The EDA is a vital design feature, as it is the element from which the PV generator and all the other major system components is sized. So it is essential to determine in a detailed and accurate way each user’s energy demand. It also estimates any future increases, according to the community’s specific social and economic environment.
A tailored energy service
The Monte Trigo project’s service was set up using a mixed private/public-utility concept, in which the municipality and the water company APP are directly responsible for the service management and operation and maintenance (O&M) activities of the facility.
Tariff collection is based on fixed monthly rates related to the EDA and was established within the population’s payment capacity. This not only sustains O&M but also partially pays back the capital costs. An example of the adopted tariff options in Monte Trigo is shown in table 1.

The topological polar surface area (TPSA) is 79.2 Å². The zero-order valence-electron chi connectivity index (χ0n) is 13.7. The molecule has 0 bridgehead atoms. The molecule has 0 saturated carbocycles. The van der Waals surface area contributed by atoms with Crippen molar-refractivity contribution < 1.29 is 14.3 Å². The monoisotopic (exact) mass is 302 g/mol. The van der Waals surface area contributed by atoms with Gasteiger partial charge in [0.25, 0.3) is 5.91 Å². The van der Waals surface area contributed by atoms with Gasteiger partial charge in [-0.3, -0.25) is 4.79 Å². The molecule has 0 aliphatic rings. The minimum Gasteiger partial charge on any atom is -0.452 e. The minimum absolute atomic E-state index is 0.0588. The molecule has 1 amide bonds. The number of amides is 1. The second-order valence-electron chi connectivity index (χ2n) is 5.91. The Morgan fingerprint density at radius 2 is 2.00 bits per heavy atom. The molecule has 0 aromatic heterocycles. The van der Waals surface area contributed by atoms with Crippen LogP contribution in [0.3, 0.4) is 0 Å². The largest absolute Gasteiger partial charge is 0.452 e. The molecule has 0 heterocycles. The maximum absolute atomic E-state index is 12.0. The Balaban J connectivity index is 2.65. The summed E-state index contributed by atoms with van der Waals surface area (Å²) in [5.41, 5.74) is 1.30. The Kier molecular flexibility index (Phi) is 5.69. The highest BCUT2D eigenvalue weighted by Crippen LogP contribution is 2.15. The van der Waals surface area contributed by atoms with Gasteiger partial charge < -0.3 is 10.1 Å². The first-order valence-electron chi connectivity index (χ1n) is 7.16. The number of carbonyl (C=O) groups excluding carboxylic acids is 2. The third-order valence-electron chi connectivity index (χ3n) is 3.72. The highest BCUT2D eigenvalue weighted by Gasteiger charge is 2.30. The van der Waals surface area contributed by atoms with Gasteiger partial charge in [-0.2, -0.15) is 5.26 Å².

The O&M activities are organized in order to involve local users and are structured around a concept of three levels of involvement: the end users, the fist-level O&M up-keeper/user, and the second-level O&M technicians.
Energy demand type
Energy Daily Allowance (Wh/day)
Power limit (kW)
Table 1: Example of tariff options for Monte Trigo.
The first level includes the users themselves, as they are the first component of a successful and durable service. The objective is not only to support them in maintaining their home installation, but also to make their electricity consumption behavior and habits more efficient.
The second level includes a team of trained users, responsible for the basic daily operation, maintenance and, in case of specific alarm or issues, reporting.